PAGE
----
Moment BMW screeches past horse and rider in near-miss on country lane
Moment BMW screeches past horse and 11-year-old rider in terrifying near-miss on a country lane
- Niahm Wykeham-Martin, 19, was leading her sister Izzy, 11, out horse riding
- Dashcam footage shows cars slowing down to pass the pair respectfully
- Suddenly Izzy’s gelding Sully get spooked hearing the sound of screeching tyres
- Silver BMW is then seen hurtling past and driving into verge to avoid a crash
This is the terrifying moment an 11-year-old girl was almost flung from her horse after it got spooked by a speeding car.
Daschcam footage shows a silver BMW with screeching breaks fly past a pair of riders before crashing into another car up ahead.
The near-miss collision occurred on a country lane in Wanborough, Wiltshire.
Izzy Wykeham-Martin was out for a leisurely ride on eight-year-old gelding Sully, being led by her sister Niahm.
Niahm’s partner and construction worker Matthew Lane, 23, was following the pair behind in his car.
Several cars are seen slowing down to pass them respectfully, when suddenly the sound of screeching tyres can be heard in the background.
Sully is spooked at the sound and starts to panic before the car, a silver BMW, flies past, narrowly missing the horse and two girls.
The terrified horse tries to bolt with Izzy clinging on, but Niamh managed to keep hold and calms him down.
Izzy Wykeham-Martin, 11, was riding her horse Sully down a country lane in Wanborough, Wiltshire when the animal suddenly became spooked by the sound of a BMW screeching past at speed
The driver appears to almost lose control riding up a verge to avoid the pair, before eventually colliding with a third vehicle further ahead.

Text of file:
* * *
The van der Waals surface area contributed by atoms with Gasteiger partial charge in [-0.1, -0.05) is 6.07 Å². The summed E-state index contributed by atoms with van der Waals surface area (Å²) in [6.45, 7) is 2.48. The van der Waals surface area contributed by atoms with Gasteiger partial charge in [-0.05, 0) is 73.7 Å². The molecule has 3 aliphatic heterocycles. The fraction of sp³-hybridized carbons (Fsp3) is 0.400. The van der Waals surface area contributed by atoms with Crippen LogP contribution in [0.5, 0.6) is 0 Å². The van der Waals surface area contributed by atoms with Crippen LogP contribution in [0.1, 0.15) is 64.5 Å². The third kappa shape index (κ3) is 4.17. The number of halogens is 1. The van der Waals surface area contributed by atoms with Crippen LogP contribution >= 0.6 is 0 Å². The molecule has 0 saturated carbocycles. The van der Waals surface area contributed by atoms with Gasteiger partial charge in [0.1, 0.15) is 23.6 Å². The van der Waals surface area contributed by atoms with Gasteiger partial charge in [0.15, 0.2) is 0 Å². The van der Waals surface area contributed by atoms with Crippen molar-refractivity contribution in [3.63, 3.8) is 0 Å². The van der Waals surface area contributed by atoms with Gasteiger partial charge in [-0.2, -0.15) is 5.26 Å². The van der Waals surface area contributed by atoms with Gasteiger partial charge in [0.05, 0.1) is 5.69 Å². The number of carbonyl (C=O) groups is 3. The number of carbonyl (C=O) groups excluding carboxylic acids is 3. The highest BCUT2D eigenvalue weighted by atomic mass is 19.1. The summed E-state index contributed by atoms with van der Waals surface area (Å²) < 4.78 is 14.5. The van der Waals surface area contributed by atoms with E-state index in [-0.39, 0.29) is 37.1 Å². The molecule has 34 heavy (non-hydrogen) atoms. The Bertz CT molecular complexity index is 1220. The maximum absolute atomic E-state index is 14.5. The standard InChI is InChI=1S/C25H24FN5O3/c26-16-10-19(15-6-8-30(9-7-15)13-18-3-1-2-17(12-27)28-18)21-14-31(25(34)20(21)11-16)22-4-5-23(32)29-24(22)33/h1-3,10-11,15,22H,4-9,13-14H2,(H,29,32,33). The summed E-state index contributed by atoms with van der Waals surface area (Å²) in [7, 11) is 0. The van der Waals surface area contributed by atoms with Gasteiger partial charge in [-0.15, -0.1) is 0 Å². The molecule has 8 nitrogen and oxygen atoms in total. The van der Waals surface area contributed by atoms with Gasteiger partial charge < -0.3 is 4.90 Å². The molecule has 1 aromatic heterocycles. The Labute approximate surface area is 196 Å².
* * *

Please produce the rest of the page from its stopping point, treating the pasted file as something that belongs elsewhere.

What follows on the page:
Matthew then drives on to stop the other driver after Sully had calmed down.
‘I looked back and all I could see was the silver BMW hurtling towards me with smoke bellowing from the tyres,’ said Matthew.
‘The other driver didn’t seem to be bothered by what happened. The driver must have been travelling at least 80 miles per hour.
Daschcam footage shows the BMW fly past a pair of riders before crashing into another car up ahead
‘Both Niamh and Izzy were very emotional immediately after the event. Luckily no one was hurt, just very shaken up.
‘Izzy is now very nervous about hacking but was happy with how Sully behaved during the incident.’
How to safely pass a horse
On seeing a horse on the road, motorists are advised to slow down to 15mph and be prepared to stop.
Heed a riders or carriage drivers signal if they ask you to stop or slow down.
If the horse show signs of nervousness as you get closer, you are best to stop and turn your engine off to allow them to pass.
You should not start your engine or move again until the horse is well clear of your vehicle.
If you need to get past, it is best to avoid revving your engine and keeping a low speed as horses can be spooked by loud sounds.
Drivers are asked to be patient. Most equestrian riders will do their best to reassure their horses and allow you to pass as soon as safe to do so.
The safest place for the rider’s hands is on the reins, so they may only be able to nod their thanks to you.
Source: British Horse Society
Matthew added that more needed to be done to protect not just horseriders, but pedestrians and cyclists that also use country roads.
‘I was behind the horse, about eight cars in a row had gone past it sensibly, then there was this tyre squealing and all I could see was smoke.It looked like an F1 car was behind me,’ he said.
The Highway Code tells motorists to ‘always pass wide and slowly’ when encountering horses, as many can be unpredictable and tend to have children as riders.
Wiltshire Police launched an investigation into the incident.
In a statement the force said: ‘We are aware of the incident which occurred on Wanborough Road at approximately 6pm (22/09) after it was reported to us later the same day.
‘We are investigating the incident and will keep those involved updated as the investigation progresses.
‘We’d like to take this opportunity to remind people that country roads and lanes have a high proportion of slow-moving traffic, including animals.
‘We all need to share the highways and have respect for each other. This means thinking about those who might be more vulnerable than you and altering your speed accordingly.’
According to the British Horse Society, more than 1,000 road incidents involving horses were reported in the year to February.
Some 130 people were injured, 46 horses died and a further 118 were injured.
Around 43 per cent of the incidents occurred because the vehicle driver went past too quickly.
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